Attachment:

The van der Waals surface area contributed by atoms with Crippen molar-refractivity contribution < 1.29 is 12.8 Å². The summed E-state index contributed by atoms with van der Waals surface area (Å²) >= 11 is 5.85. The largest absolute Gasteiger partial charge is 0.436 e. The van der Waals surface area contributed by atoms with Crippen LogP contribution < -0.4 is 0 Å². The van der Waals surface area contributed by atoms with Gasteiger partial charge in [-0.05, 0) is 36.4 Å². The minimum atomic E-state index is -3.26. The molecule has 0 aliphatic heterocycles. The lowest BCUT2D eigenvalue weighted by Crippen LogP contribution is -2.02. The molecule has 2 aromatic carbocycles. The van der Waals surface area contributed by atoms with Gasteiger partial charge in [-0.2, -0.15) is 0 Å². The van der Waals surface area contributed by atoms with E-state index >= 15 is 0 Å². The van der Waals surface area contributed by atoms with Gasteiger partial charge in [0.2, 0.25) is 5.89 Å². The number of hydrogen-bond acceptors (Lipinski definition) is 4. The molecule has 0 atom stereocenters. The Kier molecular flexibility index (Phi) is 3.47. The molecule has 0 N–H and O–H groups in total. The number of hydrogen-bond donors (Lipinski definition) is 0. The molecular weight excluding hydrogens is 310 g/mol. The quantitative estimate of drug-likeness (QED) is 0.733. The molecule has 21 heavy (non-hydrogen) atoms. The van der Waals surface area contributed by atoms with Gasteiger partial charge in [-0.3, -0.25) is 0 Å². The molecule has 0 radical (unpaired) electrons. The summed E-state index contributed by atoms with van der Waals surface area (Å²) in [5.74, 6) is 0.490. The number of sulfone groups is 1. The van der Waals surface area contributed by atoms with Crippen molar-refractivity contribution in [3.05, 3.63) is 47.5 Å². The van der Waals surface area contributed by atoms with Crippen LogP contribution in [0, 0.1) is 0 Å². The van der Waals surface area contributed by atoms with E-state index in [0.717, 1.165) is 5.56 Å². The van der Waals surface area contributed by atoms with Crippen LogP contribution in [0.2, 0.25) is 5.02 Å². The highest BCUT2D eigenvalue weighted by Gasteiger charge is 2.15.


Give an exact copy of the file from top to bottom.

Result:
The van der Waals surface area contributed by atoms with Crippen molar-refractivity contribution < 1.29 is 12.8 Å². The summed E-state index contributed by atoms with van der Waals surface area (Å²) >= 11 is 5.85. The largest absolute Gasteiger partial charge is 0.436 e. The van der Waals surface area contributed by atoms with Crippen LogP contribution < -0.4 is 0 Å². The van der Waals surface area contributed by atoms with Gasteiger partial charge in [-0.05, 0) is 36.4 Å². The minimum atomic E-state index is -3.26. The molecule has 0 aliphatic heterocycles. The lowest BCUT2D eigenvalue weighted by Crippen LogP contribution is -2.02. The molecule has 2 aromatic carbocycles. The van der Waals surface area contributed by atoms with Gasteiger partial charge in [-0.2, -0.15) is 0 Å². The van der Waals surface area contributed by atoms with E-state index >= 15 is 0 Å². The van der Waals surface area contributed by atoms with Gasteiger partial charge in [0.2, 0.25) is 5.89 Å². The number of hydrogen-bond acceptors (Lipinski definition) is 4. The molecule has 0 atom stereocenters. The Kier molecular flexibility index (Phi) is 3.47. The molecule has 0 N–H and O–H groups in total. The number of hydrogen-bond donors (Lipinski definition) is 0. The molecular weight excluding hydrogens is 310 g/mol. The quantitative estimate of drug-likeness (QED) is 0.733. The molecule has 21 heavy (non-hydrogen) atoms. The van der Waals surface area contributed by atoms with Gasteiger partial charge in [-0.3, -0.25) is 0 Å². The molecule has 0 radical (unpaired) electrons. The summed E-state index contributed by atoms with van der Waals surface area (Å²) in [5.74, 6) is 0.490. The number of sulfone groups is 1. The van der Waals surface area contributed by atoms with Crippen molar-refractivity contribution in [3.05, 3.63) is 47.5 Å². The van der Waals surface area contributed by atoms with Crippen LogP contribution in [0, 0.1) is 0 Å². The van der Waals surface area contributed by atoms with E-state index in [0.717, 1.165) is 5.56 Å². The van der Waals surface area contributed by atoms with Crippen LogP contribution in [0.2, 0.25) is 5.02 Å². The highest BCUT2D eigenvalue weighted by Gasteiger charge is 2.15.